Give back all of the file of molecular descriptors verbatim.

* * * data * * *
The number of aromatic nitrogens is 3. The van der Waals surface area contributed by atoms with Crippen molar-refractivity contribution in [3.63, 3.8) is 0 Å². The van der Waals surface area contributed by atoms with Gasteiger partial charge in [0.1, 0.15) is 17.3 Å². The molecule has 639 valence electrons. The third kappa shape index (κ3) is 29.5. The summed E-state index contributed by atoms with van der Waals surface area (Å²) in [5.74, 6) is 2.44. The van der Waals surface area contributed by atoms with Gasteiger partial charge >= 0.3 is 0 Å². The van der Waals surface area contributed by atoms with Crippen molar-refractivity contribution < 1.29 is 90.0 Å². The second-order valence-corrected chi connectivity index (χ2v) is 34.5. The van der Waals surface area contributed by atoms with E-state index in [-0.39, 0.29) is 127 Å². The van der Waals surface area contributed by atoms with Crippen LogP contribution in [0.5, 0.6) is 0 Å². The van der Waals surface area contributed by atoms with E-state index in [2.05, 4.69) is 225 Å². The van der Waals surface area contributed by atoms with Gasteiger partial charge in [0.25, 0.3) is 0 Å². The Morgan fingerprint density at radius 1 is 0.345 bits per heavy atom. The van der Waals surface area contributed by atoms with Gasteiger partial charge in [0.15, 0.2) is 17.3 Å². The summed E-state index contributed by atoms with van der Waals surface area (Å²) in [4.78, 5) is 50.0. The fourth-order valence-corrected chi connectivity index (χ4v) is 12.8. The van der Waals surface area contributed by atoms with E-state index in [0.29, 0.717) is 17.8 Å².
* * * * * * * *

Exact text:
The number of aromatic nitrogens is 3. The van der Waals surface area contributed by atoms with Crippen molar-refractivity contribution in [3.63, 3.8) is 0 Å². The van der Waals surface area contributed by atoms with Gasteiger partial charge in [0.1, 0.15) is 17.3 Å². The molecule has 639 valence electrons. The third kappa shape index (κ3) is 29.5. The summed E-state index contributed by atoms with van der Waals surface area (Å²) in [5.74, 6) is 2.44. The van der Waals surface area contributed by atoms with Gasteiger partial charge >= 0.3 is 0 Å². The van der Waals surface area contributed by atoms with Crippen molar-refractivity contribution < 1.29 is 90.0 Å². The second-order valence-corrected chi connectivity index (χ2v) is 34.5. The van der Waals surface area contributed by atoms with E-state index in [-0.39, 0.29) is 127 Å². The van der Waals surface area contributed by atoms with Crippen LogP contribution in [0.5, 0.6) is 0 Å². The van der Waals surface area contributed by atoms with E-state index in [2.05, 4.69) is 225 Å². The van der Waals surface area contributed by atoms with Gasteiger partial charge in [0.25, 0.3) is 0 Å². The Morgan fingerprint density at radius 1 is 0.345 bits per heavy atom. The van der Waals surface area contributed by atoms with Gasteiger partial charge in [0.15, 0.2) is 17.3 Å². The summed E-state index contributed by atoms with van der Waals surface area (Å²) in [4.78, 5) is 50.0. The fourth-order valence-corrected chi connectivity index (χ4v) is 12.8. The van der Waals surface area contributed by atoms with E-state index in [0.29, 0.717) is 17.8 Å².